Grain Prices Head Higher, But for How Long?

Published on: 15:13PM Sep 26, 2011


Even with today showing signs of strength, I wouldn't take your seatbelt off just yet; I have to believe this wild ride is still far from over. Soybeans have now broke more than $2.00 from their August highs. Just in the past week, the funds have liquidated close to 50,000 corn contracts and over 60,000 soybean contracts, and they now sit massively short CBOT wheat (largest short position since the early summer of 2010). Rest assured, there is certainly blood in the water and the sharks are still swarming. Do you realize that traders holding just 10 long silver contracts in the past five trading sessions have lost a half million U.S. dollars? Just think for a minute about what has happened to the large diversified funds that are holding long positions in silver, gold, copper, crude oil, corn, soybeans, coffee, sugar, etc. To say the least, they have gotten their bell rung. They were already on the ropes; now a flurry of blows leaves many in the trade asking if they will be able to make the "standing 8 count." 

Soybeans have definitely taken it on the chin as of late, and I am extremely happy that we exited our long soy short corn trades with profits when we had the opportunity a couple of weeks back. There has been a strong seasonal play the past few years to be short November beans from late September into early October, and we are certainly seeing the trend continue. The key moving forward will be just how many cargoes of soy end up being sourced from the U.S. versus South America. The next six months will certainly tell the tale. If you look at last year's numbers, you can see that of the 21 million tons of soybeans China imported during the fall and winter months, only about 2 million tons came from Brazil. I am hoping that trend continues, but I assume a lot will depend on "quality" and "currency." Speaking of quality, soybean oil was under extreme pressure last week, and this may be a market that we need to start keeping an eye on. If the talk about more "green" beans and potential frost damage up north plays itself out, we may see less available bean oil later on down the road -- just an FYI.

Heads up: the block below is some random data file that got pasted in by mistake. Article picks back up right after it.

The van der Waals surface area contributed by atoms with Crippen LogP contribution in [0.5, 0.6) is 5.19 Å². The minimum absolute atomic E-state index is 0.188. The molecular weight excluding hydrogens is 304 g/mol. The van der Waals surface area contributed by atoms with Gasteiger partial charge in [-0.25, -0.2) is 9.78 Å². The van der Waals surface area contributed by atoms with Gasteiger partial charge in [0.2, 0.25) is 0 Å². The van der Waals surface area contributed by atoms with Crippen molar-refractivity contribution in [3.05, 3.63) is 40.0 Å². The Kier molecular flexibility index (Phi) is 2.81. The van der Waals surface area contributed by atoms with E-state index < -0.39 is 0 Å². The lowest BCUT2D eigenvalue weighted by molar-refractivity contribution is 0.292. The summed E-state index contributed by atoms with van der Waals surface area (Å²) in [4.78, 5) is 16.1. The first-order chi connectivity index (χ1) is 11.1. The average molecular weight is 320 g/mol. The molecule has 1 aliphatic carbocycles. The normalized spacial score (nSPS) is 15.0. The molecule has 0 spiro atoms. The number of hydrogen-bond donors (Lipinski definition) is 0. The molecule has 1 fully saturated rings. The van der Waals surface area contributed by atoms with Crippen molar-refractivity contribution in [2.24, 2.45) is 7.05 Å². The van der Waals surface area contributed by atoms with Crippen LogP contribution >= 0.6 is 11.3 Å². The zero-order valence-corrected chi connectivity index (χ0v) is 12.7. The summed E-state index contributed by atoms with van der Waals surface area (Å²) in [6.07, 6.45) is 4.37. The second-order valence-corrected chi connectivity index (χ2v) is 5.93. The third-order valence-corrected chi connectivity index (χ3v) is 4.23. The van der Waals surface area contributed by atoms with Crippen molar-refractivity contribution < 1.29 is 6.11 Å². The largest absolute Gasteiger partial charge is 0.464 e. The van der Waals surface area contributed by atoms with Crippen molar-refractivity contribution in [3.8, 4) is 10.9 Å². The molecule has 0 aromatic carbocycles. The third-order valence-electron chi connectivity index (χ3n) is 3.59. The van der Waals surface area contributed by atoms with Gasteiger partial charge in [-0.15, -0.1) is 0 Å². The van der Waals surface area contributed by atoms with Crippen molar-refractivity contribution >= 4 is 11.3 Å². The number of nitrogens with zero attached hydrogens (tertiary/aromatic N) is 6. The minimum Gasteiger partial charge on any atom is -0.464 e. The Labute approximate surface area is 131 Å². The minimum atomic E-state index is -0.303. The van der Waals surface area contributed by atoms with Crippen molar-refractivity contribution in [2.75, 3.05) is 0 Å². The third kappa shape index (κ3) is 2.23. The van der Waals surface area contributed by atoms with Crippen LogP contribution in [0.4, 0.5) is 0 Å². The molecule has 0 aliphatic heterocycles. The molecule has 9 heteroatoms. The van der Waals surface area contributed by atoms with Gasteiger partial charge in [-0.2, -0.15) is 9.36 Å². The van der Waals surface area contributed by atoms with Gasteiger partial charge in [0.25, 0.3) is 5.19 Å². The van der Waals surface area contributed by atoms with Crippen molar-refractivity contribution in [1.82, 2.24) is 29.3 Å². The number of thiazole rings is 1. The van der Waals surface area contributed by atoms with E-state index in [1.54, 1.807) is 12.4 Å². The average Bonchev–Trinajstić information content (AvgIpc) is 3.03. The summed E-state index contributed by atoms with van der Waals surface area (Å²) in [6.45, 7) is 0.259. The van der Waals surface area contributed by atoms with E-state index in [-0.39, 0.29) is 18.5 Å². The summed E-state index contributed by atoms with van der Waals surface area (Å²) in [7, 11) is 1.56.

As for corn, the "tech" traders seem to have their eye set on the $6.15 to $6.20 area, and I am afraid they may find the momentum this week to make it happen. For this reason, I continue to remain on the sidelines. The risk of a "domino type" effect taking place if Greece were to default has simply become too much for most to handle. In my opinion, some type of resolution or longer-term game plan has to be proposed and accepted before the funds start adding more risk. 

The next biggest catalyst for the eurozone will likely be tomorrow when the Greek Parliament votes on a property tax measure that needs to be passed in order for the country to qualify for the next round of bailout funding. I am afraid, though, that it will only be a matter to time before the trade starts to focus on China, which overnight saw the Hang Seng Index fall 1.7% to its lowest in more than two years, China's Shanghai Composite down 1.6% and the Nikkei Stock Average lose 2.2%. All I can say is that you need to be extremely cautious, as there have still been zero workable solutions proposed for the European debt situation, the slowdown in China and U.S. unemployment. Gold has rallied back over $100 from the overnight lows, silver has rallied back big as well, soybeans are some 30 cents off of their lows and wheat has made a 20 cent recovery. The Greek vote tomorrow is still looming; the German vote later this week will be another hurdle. I personally doubt we have seen the low of the move and will continue to sit on the sidelines looking for more bargains.  

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